Police fail in date rape epidemic

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The Independent Online
THERE HAS has been a huge rise in the number of reported "date rapes", according to an unpublished Home Office study.

But the study also finds worrying evidence that the police are breaking official guidelines in many cases by failing to pass cases on to the Crown Prosecution Service to consider whether to bring charges.|

The report, "The Processing of Rape Cases" by the Criminal Justice System, completed last November by Jessica Harris, found that half of all rape attacks were reported by their victims as "date rapes", an increase from 35 per cent in 1985. Government researchers believe that a big increase in rape attacks on women by lovers, partners or "dates" may explain a dramatic fall in the number of men being convicted in court.

The report, a copy of which has been obtained by The Independent, also reveals that reported rapes by strangers have declined and now account for fewer than one in ten attacks.

The inquiry was set up by the Home Office in response to a threefold increase in recorded rape attacks on women since1985. That figure has risen to about 6,400 a year, while the conviction rate has plummeted from 24 per cent to 9 per cent.

The study of 309 rape reports in 1996 found that half of the cases were assaults that occurred in an "intimate" relationship compared with 35 per cent in a survey in 1985. It also discovered that stranger rapes, contrary to widely held fears, were rare, and had dropped from 30 per cent of cases in 1985 to just 8 per cent in 1996. The number of attacks had fallen from more than 550 to 460.

On the question of why so few people are being jailed for rape, the Home Office criminologists conclude: "Initial findings suggest that this might be related to a large proportion of rapes involving intimate (date rape) being reported and these offences tend to be more difficult to prove than those involving strangers."

The phenomena of date rape was highlighted in August 1993 by the case of the solicitor Angus Diggle, 38, who was jailed for three years - reduced to two on appeal - for attempting to rape a lawyer in a hotel room after he took her to a Highland ball. After he had been arrested, Mr Diggle allegedly told police: "I have spent pounds 200 on her. Why can't I do what I did to her?"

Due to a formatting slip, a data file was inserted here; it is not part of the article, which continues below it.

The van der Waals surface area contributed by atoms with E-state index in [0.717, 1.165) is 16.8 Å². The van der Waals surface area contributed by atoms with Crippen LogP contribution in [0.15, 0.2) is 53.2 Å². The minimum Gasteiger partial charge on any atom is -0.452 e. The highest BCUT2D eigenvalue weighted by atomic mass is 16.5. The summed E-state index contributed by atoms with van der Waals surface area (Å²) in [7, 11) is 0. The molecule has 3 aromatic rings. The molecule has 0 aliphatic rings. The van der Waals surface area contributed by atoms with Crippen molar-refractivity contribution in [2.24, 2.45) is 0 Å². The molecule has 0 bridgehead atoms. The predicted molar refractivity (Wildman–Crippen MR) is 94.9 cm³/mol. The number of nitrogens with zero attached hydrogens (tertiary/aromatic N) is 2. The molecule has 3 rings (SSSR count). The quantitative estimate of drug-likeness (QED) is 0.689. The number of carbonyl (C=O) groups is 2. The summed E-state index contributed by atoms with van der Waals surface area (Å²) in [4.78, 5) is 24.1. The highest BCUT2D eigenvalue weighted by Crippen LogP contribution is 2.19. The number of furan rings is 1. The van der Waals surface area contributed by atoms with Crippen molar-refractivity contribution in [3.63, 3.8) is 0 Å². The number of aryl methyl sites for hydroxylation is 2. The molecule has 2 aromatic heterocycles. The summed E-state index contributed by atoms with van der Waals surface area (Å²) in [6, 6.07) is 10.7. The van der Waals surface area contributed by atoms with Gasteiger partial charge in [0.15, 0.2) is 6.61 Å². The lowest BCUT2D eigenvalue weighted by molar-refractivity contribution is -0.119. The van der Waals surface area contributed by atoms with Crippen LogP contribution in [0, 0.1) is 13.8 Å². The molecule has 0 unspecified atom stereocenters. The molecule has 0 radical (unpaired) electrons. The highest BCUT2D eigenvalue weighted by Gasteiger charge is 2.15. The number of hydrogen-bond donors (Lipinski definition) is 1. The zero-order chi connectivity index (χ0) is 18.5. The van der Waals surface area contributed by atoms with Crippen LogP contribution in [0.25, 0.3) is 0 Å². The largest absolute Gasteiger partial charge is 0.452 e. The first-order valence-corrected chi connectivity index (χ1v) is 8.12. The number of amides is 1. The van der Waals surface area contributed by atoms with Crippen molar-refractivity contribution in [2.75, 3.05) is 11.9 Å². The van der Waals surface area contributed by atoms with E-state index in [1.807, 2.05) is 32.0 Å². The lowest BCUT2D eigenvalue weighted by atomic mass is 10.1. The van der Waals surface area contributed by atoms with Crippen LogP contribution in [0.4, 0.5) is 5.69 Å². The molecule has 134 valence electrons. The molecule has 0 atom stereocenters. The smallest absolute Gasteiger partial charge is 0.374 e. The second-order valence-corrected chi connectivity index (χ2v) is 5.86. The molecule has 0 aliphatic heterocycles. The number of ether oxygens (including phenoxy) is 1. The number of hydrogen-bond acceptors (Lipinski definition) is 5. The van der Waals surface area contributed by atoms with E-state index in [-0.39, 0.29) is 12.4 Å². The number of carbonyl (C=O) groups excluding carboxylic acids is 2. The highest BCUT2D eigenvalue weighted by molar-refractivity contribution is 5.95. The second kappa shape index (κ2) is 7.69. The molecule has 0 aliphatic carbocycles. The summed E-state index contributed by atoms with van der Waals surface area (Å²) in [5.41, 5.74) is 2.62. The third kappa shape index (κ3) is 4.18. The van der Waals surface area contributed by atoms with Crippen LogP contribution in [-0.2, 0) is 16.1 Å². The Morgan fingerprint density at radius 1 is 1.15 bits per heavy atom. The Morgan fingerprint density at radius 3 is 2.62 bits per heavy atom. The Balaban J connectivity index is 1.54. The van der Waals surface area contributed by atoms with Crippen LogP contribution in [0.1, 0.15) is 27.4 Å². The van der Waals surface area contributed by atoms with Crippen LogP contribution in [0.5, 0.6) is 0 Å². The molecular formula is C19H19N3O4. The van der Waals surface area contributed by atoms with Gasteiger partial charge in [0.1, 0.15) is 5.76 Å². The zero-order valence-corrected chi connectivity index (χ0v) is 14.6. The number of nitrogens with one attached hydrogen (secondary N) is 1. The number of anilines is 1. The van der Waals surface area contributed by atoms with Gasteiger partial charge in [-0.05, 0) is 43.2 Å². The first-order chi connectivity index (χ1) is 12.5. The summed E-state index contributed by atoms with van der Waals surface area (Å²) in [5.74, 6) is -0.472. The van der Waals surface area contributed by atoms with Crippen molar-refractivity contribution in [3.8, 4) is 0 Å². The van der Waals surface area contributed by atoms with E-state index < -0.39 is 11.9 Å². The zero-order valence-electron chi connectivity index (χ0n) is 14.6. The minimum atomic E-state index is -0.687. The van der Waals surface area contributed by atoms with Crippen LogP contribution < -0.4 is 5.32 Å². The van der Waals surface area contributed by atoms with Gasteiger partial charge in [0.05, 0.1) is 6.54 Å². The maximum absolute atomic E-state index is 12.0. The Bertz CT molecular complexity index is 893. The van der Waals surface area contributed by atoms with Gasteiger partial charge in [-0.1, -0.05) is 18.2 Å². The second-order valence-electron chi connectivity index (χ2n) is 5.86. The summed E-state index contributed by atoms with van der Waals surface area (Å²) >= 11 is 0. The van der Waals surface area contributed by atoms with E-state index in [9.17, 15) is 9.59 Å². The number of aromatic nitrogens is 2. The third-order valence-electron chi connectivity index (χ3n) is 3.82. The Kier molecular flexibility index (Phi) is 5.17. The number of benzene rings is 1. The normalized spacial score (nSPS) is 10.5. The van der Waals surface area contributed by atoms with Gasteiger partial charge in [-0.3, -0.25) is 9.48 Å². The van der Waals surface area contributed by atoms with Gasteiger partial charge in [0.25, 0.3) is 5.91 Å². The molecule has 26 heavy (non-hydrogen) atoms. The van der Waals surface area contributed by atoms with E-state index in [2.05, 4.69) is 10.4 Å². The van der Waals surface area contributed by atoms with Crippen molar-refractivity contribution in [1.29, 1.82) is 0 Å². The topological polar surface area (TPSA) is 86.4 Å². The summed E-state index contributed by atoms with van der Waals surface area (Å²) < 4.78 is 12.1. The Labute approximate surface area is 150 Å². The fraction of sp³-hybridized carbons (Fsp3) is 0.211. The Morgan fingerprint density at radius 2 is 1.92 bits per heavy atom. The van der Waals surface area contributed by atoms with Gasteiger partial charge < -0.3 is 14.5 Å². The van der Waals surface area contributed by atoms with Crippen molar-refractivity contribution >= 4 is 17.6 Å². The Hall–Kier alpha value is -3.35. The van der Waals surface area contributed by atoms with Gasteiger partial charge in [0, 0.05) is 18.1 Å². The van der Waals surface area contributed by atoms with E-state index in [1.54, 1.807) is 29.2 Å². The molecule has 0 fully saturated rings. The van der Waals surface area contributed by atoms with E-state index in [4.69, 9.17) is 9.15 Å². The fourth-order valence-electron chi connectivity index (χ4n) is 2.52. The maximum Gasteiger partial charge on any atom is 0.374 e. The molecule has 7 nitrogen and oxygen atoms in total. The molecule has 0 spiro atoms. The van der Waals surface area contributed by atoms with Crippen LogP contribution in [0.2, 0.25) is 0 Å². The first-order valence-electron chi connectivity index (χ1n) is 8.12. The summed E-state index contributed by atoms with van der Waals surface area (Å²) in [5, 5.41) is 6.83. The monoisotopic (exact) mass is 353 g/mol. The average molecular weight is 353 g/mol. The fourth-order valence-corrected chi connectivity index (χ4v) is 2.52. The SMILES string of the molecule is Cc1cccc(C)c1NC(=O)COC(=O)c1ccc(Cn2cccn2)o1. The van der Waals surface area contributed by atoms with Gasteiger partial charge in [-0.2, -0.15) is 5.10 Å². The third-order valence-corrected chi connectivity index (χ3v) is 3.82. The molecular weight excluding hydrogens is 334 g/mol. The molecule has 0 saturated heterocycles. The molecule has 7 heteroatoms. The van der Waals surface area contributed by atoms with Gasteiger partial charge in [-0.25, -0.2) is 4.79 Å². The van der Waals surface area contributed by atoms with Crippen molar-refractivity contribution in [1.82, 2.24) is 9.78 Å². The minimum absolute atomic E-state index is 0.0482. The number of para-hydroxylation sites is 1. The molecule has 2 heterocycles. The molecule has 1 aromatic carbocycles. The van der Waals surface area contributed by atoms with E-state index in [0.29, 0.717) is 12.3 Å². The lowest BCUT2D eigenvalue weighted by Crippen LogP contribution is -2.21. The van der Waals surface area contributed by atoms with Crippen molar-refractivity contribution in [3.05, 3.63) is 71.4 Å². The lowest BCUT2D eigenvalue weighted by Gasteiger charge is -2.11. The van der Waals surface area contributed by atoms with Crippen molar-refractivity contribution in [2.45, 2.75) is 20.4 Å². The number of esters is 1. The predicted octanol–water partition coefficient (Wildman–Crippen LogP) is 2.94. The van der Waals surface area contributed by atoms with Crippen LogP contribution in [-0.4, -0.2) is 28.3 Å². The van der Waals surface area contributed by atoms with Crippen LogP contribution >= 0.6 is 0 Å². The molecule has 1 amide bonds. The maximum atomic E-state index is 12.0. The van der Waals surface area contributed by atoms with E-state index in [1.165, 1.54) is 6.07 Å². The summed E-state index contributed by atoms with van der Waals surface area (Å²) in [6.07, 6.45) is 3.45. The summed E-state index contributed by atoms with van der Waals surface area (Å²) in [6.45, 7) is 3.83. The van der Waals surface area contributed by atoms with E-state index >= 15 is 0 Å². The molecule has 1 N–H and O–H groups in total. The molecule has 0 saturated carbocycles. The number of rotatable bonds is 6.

Rape support groups have been extremely critical of the police and courts for their apparent reluctance to prosecute suspected rapists who have had a relationship with their victim because the defence can argue that the woman consented.

This concern was supported by the study's findings that rape cases were most likely to be dropped if they involved previous consensual contact between the complainant and suspect, if the woman was aged over 35, and if there was no evidence of any violence or injury.

The report accuses the police of withholding some reports of rape by unilaterally deciding that no crime had been committed. Home Office guidelines state that only false complaints should be "no crimed"; unsubstantiated complaints should be recorded.

In addition, it found evidence that many more cases were being classified as "no further action" by the police because they believed there was not enough evidence to charge the defendant. Of the 306 alleged rapes examined, the police only sought advice from the Crown Prosecution Service in 50 cases, most of which were dropped on grounds of insufficient evidence. Nearly one-quarter - 72 cases - were "no crimed". The interim report states: "Despite [a] Home Office Circular which advised that only false complaints should be no-crimed, cases often appeared to be no-crimed for other reasons."

Overall, just 74 cases - fewer than one-quarter - reached court, although the conviction rate is not available. Of the remaining cases, the police decided not to charge a suspect in 113 - 37 per cent - in 22 no suspect was identified, and four suspects received cautions.

Lisa Longstaff, spokeswoman for Women Against Rape, said: "Being raped by someone you know is no less serious or traumatic ... We do not believe these cases should be any harder to prove and this should never be used as a reason not to prosecute a suspect."

A victim's tale, page 4

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